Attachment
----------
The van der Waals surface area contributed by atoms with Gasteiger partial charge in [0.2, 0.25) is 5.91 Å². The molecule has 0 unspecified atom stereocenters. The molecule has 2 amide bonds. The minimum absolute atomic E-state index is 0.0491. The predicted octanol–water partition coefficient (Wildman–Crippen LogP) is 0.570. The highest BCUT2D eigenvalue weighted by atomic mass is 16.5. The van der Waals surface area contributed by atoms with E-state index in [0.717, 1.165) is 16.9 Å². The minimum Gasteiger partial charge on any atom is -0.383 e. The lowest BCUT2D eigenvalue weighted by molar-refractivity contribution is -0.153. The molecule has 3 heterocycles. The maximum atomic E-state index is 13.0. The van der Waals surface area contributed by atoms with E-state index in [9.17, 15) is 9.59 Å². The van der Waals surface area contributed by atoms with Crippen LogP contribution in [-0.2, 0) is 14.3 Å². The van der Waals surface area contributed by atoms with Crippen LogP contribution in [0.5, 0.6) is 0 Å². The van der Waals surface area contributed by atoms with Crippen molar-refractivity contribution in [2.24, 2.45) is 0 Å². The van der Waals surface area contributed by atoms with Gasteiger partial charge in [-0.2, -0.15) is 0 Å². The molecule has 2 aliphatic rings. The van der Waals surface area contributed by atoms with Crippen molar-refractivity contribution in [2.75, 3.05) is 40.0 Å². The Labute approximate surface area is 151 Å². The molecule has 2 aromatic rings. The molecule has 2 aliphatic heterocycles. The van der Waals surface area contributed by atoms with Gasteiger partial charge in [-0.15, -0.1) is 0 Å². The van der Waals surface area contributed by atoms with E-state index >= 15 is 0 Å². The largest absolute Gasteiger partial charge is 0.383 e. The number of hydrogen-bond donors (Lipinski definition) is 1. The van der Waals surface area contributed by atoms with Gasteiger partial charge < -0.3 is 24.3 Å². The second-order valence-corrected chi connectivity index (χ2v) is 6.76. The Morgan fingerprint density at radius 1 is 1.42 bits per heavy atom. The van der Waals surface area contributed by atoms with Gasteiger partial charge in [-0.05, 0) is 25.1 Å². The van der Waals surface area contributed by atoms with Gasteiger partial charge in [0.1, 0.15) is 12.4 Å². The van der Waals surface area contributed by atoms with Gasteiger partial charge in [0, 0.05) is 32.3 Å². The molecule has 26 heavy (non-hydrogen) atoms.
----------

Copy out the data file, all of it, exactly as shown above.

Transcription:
The van der Waals surface area contributed by atoms with Gasteiger partial charge in [0.2, 0.25) is 5.91 Å². The molecule has 0 unspecified atom stereocenters. The molecule has 2 amide bonds. The minimum absolute atomic E-state index is 0.0491. The predicted octanol–water partition coefficient (Wildman–Crippen LogP) is 0.570. The highest BCUT2D eigenvalue weighted by atomic mass is 16.5. The van der Waals surface area contributed by atoms with E-state index in [0.717, 1.165) is 16.9 Å². The minimum Gasteiger partial charge on any atom is -0.383 e. The lowest BCUT2D eigenvalue weighted by molar-refractivity contribution is -0.153. The molecule has 3 heterocycles. The maximum atomic E-state index is 13.0. The van der Waals surface area contributed by atoms with E-state index in [9.17, 15) is 9.59 Å². The van der Waals surface area contributed by atoms with Crippen LogP contribution in [-0.2, 0) is 14.3 Å². The van der Waals surface area contributed by atoms with Crippen LogP contribution in [0.5, 0.6) is 0 Å². The van der Waals surface area contributed by atoms with Crippen molar-refractivity contribution in [2.24, 2.45) is 0 Å². The van der Waals surface area contributed by atoms with Gasteiger partial charge in [-0.2, -0.15) is 0 Å². The molecule has 2 aliphatic rings. The van der Waals surface area contributed by atoms with Crippen molar-refractivity contribution in [2.75, 3.05) is 40.0 Å². The Labute approximate surface area is 151 Å². The molecule has 2 aromatic rings. The molecule has 2 aliphatic heterocycles. The van der Waals surface area contributed by atoms with Gasteiger partial charge in [-0.15, -0.1) is 0 Å². The van der Waals surface area contributed by atoms with E-state index >= 15 is 0 Å². The largest absolute Gasteiger partial charge is 0.383 e. The number of hydrogen-bond donors (Lipinski definition) is 1. The van der Waals surface area contributed by atoms with Gasteiger partial charge < -0.3 is 24.3 Å². The second-order valence-corrected chi connectivity index (χ2v) is 6.76. The Morgan fingerprint density at radius 1 is 1.42 bits per heavy atom. The van der Waals surface area contributed by atoms with Gasteiger partial charge in [-0.05, 0) is 25.1 Å². The van der Waals surface area contributed by atoms with Gasteiger partial charge in [0.1, 0.15) is 12.4 Å². The van der Waals surface area contributed by atoms with Gasteiger partial charge in [0, 0.05) is 32.3 Å². The molecule has 26 heavy (non-hydrogen) atoms.